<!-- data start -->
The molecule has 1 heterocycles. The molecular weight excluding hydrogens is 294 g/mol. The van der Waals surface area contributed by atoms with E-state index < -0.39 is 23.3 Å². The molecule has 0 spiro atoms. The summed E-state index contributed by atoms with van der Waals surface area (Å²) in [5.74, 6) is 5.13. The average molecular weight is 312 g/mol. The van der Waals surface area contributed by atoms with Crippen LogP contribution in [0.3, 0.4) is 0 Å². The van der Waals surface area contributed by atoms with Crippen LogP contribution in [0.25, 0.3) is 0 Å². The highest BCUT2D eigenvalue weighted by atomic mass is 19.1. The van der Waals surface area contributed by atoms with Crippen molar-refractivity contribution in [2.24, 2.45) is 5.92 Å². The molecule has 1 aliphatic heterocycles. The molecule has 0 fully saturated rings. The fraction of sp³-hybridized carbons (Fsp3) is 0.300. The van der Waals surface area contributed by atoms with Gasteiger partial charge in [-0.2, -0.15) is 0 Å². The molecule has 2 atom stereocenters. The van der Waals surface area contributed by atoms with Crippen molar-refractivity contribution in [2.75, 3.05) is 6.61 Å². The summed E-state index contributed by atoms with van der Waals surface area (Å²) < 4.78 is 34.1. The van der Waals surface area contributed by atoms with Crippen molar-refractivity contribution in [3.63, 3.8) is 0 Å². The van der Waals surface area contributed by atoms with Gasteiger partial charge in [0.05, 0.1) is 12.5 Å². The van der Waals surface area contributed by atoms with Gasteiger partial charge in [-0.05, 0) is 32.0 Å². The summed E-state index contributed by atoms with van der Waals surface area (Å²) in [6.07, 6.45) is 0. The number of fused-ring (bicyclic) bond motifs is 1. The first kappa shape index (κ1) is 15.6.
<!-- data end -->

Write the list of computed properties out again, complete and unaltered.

The molecule has 1 heterocycles. The molecular weight excluding hydrogens is 294 g/mol. The van der Waals surface area contributed by atoms with E-state index < -0.39 is 23.3 Å². The molecule has 0 spiro atoms. The summed E-state index contributed by atoms with van der Waals surface area (Å²) in [5.74, 6) is 5.13. The average molecular weight is 312 g/mol. The van der Waals surface area contributed by atoms with Crippen LogP contribution in [0.3, 0.4) is 0 Å². The van der Waals surface area contributed by atoms with Crippen LogP contribution in [0.25, 0.3) is 0 Å². The highest BCUT2D eigenvalue weighted by atomic mass is 19.1. The van der Waals surface area contributed by atoms with Crippen molar-refractivity contribution in [2.24, 2.45) is 5.92 Å². The molecule has 1 aliphatic heterocycles. The molecule has 0 fully saturated rings. The fraction of sp³-hybridized carbons (Fsp3) is 0.300. The van der Waals surface area contributed by atoms with Gasteiger partial charge in [-0.2, -0.15) is 0 Å². The molecule has 2 atom stereocenters. The van der Waals surface area contributed by atoms with Crippen molar-refractivity contribution in [2.75, 3.05) is 6.61 Å². The summed E-state index contributed by atoms with van der Waals surface area (Å²) < 4.78 is 34.1. The van der Waals surface area contributed by atoms with Crippen molar-refractivity contribution in [3.63, 3.8) is 0 Å². The van der Waals surface area contributed by atoms with Gasteiger partial charge in [0.05, 0.1) is 12.5 Å². The van der Waals surface area contributed by atoms with Gasteiger partial charge in [-0.05, 0) is 32.0 Å². The summed E-state index contributed by atoms with van der Waals surface area (Å²) in [6.07, 6.45) is 0. The number of fused-ring (bicyclic) bond motifs is 1. The first kappa shape index (κ1) is 15.6.